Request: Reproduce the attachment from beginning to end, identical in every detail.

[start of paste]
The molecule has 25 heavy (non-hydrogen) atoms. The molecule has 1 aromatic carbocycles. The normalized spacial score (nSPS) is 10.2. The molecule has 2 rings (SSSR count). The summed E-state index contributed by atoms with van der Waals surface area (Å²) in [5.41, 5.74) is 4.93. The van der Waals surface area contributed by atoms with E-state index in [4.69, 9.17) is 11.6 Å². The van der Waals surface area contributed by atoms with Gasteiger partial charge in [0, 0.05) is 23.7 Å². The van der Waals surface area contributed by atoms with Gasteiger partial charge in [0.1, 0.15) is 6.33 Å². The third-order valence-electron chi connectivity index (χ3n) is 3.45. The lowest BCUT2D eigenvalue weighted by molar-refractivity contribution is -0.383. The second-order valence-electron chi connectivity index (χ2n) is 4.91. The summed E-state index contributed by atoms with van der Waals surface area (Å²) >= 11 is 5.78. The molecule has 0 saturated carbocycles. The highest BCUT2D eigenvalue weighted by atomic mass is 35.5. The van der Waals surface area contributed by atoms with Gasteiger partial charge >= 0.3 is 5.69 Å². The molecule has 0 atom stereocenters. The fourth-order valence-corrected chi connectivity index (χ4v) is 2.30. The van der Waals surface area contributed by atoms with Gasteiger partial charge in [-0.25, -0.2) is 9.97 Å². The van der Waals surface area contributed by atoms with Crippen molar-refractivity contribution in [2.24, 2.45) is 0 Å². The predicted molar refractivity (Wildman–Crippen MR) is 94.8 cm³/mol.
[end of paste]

The molecule has 25 heavy (non-hydrogen) atoms. The molecule has 1 aromatic carbocycles. The normalized spacial score (nSPS) is 10.2. The molecule has 2 rings (SSSR count). The summed E-state index contributed by atoms with van der Waals surface area (Å²) in [5.41, 5.74) is 4.93. The van der Waals surface area contributed by atoms with E-state index in [4.69, 9.17) is 11.6 Å². The van der Waals surface area contributed by atoms with Gasteiger partial charge in [0, 0.05) is 23.7 Å². The van der Waals surface area contributed by atoms with Gasteiger partial charge in [0.1, 0.15) is 6.33 Å². The third-order valence-electron chi connectivity index (χ3n) is 3.45. The lowest BCUT2D eigenvalue weighted by molar-refractivity contribution is -0.383. The second-order valence-electron chi connectivity index (χ2n) is 4.91. The summed E-state index contributed by atoms with van der Waals surface area (Å²) >= 11 is 5.78. The molecule has 0 saturated carbocycles. The highest BCUT2D eigenvalue weighted by atomic mass is 35.5. The van der Waals surface area contributed by atoms with Gasteiger partial charge >= 0.3 is 5.69 Å². The molecule has 0 atom stereocenters. The fourth-order valence-corrected chi connectivity index (χ4v) is 2.30. The van der Waals surface area contributed by atoms with Gasteiger partial charge in [-0.25, -0.2) is 9.97 Å². The van der Waals surface area contributed by atoms with Crippen molar-refractivity contribution in [2.24, 2.45) is 0 Å². The predicted molar refractivity (Wildman–Crippen MR) is 94.8 cm³/mol.